Chief Supt Karen Edwards recently reiterated her commitment to keeping people safe and not tolerating criminality or anti-social behaviour and will work with the local community to bring to justice those who insist on causing harm to good law abiding citizens.
The Closure Order proceedings began on Tuesday (Octover 26).
A stunning second-half comeback saw Wigan recover from two goals down to go top of League One and deny Fleetwood a badly-needed and landmark win.
Danny Andrew’s sixth goal of the season fired Simon Grayson’s side into an early lead.
Alex Cairns produced two superb saves to keep the advantage intact.
Callum Morton puts Fleetwood two goals up from the penalty spot before the Wigan fightback at Highbury
So, when Callum Morton, converted a 52nd-minute penalty, Town were firm favourites to register a first ever league win over Leam Richardson’s promotion-chasers.
Instead, Fleetwood conceded three times in 10 minutes and were unable to produce a comeback of their own as they had done against Wycombe four days earlier.
Goals from Callum Lang, Will Keane and Curtis Tilt sealed Wigan’s win and kept Town in the bottom three.
Wigan’s visit was the second of four successive home fixtures for Fleetwood in three separate competitions.
But a four-game winless run ensures the upcoming FA Cup and Papa John’s Trophy games against Burton Albion and Accrington Stanley have become much secondary in importance to climbing clear of relegation.
However, there was great expectation when Andrew fired Fleetwood into a seventh-minute lead.
Tendayi Darikwa’s foul on Paddy Lane was belatedly punished after referee Ross Joyce took instruction from linesman Paul Newhouse.
Latics’ management team protested in vain and Andrew curled in a left-foot free-kick from 18 yards. Dead-ball specialist Andrew has scored in four of his last five home games in League One, though his celebrations in front of the away end did not go down well with the travelling Latics supporters
Joe Garner’s 19th-minute header from Lane’s cross wasn’t far off doubling the home advantage. In between, Wigan showed their threat with Charlie Wyke heading wide from a Tom Bayliss centre.
Cairns was alert to punch away James McClean’s in swinging corner before another inviting delivery almost yielded an equaliser.
The Irishman’s raking left foot centre was headed goalwards by Wyke only for Cairns’ leg to deny the ex-Sunderland striker. Will Keane’s follow-up header was poor and wide.
Cairns rescued Town again after 33 minutes, tipping away Darikwa’s blistering 25-yard drive before the Latics’ skipper was booked for scything down Morton.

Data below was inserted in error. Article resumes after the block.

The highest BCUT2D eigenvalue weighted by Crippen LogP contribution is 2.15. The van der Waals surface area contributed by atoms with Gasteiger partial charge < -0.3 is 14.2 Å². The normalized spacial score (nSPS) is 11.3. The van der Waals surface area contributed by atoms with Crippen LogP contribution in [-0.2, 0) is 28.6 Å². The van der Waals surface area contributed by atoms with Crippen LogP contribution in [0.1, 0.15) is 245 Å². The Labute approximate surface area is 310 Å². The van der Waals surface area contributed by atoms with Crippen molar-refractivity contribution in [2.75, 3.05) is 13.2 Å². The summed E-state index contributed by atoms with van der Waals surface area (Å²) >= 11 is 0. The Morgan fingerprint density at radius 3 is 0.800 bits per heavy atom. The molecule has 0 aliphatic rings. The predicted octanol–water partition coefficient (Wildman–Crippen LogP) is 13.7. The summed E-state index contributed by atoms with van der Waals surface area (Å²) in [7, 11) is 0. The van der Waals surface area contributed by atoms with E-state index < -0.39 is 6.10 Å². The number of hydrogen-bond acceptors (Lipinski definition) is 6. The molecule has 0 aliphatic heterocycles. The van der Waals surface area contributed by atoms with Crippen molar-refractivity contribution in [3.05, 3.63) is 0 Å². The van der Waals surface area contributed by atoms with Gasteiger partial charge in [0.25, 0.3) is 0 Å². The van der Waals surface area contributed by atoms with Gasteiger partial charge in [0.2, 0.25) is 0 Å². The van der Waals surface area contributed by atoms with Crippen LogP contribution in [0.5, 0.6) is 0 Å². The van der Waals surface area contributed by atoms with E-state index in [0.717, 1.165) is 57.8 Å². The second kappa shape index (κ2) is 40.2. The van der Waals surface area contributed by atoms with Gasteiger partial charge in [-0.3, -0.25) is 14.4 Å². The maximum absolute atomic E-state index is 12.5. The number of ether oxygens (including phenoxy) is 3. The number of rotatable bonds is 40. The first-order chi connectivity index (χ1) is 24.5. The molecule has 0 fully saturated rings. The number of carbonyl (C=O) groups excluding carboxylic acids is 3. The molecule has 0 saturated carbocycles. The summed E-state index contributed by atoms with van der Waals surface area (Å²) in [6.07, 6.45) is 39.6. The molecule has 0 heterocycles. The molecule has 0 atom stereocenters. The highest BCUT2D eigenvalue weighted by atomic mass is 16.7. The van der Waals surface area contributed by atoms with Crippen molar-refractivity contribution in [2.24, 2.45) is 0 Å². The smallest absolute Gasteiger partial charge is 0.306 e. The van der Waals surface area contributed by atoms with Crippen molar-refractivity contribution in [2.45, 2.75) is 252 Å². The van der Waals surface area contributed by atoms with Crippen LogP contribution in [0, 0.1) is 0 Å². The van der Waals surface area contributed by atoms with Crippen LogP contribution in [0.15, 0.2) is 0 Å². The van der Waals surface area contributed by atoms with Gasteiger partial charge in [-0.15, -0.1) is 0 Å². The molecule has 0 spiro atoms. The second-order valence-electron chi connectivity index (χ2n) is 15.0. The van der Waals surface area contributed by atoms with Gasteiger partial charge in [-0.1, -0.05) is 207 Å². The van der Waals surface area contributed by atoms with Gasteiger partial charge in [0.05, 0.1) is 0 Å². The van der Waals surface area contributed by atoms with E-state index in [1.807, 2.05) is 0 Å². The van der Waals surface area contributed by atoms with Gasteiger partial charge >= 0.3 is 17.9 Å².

Andrew’s similar challenge on Bayliss soon after resulted in the same yellow outcome.
But despite incessant Wigan pressure through to half-time, Fleetwood kept their lead intact.
That stout defending was rewarded when Morton drilled in his spot-kick after he had been upended by keeper Ben Amos chasing down McClean’s ill-advised back-pass.
But 2-0 became 2-1 10 minutes later as Callum Lang squeezed in a low shot from the tightest of angles when Cairns appeared to misread the weight of Bayliss’ through-ball.
And Latics had already hit the post, via a Fleetwood boot, when Keane headed in from Wyke and McClean’s build-up.
Roared on by their 1,000 strong following, Wigan claimed the win when Tilt rose unmarked to convert Max Power’s corner.
Town’s Under-18s host Tranmere Rovers in the FA Youth Cup first round on Wednesday Kick-off at Highbury is 7pm.
Fleetwood: Cairns, Hill, Clarke, Andrew, Johnson, Matete (G Garner 78), Camps, Batty, Lane (Morris 73), J Garner, Morton; Subs not used: Crellin, McLaughlin, Clark, Biggins, Pilkington
A motorcyclist who died in a collision in Blackpool was found to have drugs and alcohol in his system over the legal limit, a coroner said.
However, during an inquest into the death of Sam Cardwell, assistant coroner Victoria Davies said the results of blood tests “should be interpreted with caution”.
Evidence presented to the court, held inside the town hall on Tuesday, showed booze and drug levels were only checked during the 27-year-old’s post-mortem examination — after he had been given a blood transfusion.
A toxicology report found that he had alcohol, cocaine and cannabis in his system at levels higher than the legal limit but Ms Davies said the results should be taken with “a pinch of salt”.
Sam Cardwell, 27, died after crashing his motorbike at 51mph in a 30mph zone, his inquest was told
Described as “loving, popular” by his mum, who said his “main purpose in life was to enjoy it”, Sam was taken to Blackpool Victoria Hospital on Saturday, June 19 before being transferred to Royal Preston Hospital.
He had been mortally wounded when the Benelli TNT motorcycle he was riding veered off the road while negotiating a bend in Ansdell Road.
His bike then hit a stationary Honda Jazz car.
Giving evidence, Sgt Andrew Hemingway, lead investigating officer with the Lancashire Police Tactical Operations Unit, said: “It was estimated he was travelling at 51mph.
“He collided with a road sign and then hit the rear of a parked vehicle.”
Ansdell Road has a speed limit of 30mph.
Further investigations into the crash site determined there was a defect with the road surface but it did not contribute to the crash.
Sam died from horrific chest and gut injuries, the inquest ruled, with his death ruled as happening as a result of the accident.